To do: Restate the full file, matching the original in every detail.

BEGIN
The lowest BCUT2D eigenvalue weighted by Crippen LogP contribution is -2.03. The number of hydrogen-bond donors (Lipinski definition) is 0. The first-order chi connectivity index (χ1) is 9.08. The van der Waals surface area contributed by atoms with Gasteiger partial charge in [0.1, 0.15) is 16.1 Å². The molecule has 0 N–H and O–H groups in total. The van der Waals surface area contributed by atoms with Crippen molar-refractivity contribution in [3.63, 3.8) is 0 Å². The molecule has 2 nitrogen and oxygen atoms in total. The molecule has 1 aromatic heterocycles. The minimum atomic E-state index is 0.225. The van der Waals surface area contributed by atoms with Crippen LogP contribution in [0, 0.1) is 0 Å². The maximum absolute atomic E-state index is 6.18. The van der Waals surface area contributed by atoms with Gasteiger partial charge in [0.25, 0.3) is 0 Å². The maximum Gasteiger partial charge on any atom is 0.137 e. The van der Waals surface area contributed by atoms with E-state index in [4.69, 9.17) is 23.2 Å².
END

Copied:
The lowest BCUT2D eigenvalue weighted by Crippen LogP contribution is -2.03. The number of hydrogen-bond donors (Lipinski definition) is 0. The first-order chi connectivity index (χ1) is 9.08. The van der Waals surface area contributed by atoms with Gasteiger partial charge in [0.1, 0.15) is 16.1 Å². The molecule has 0 N–H and O–H groups in total. The van der Waals surface area contributed by atoms with Crippen molar-refractivity contribution in [3.63, 3.8) is 0 Å². The molecule has 2 nitrogen and oxygen atoms in total. The molecule has 1 aromatic heterocycles. The minimum atomic E-state index is 0.225. The van der Waals surface area contributed by atoms with Crippen LogP contribution in [0, 0.1) is 0 Å². The maximum absolute atomic E-state index is 6.18. The van der Waals surface area contributed by atoms with Gasteiger partial charge in [0.25, 0.3) is 0 Å². The maximum Gasteiger partial charge on any atom is 0.137 e. The van der Waals surface area contributed by atoms with E-state index in [4.69, 9.17) is 23.2 Å².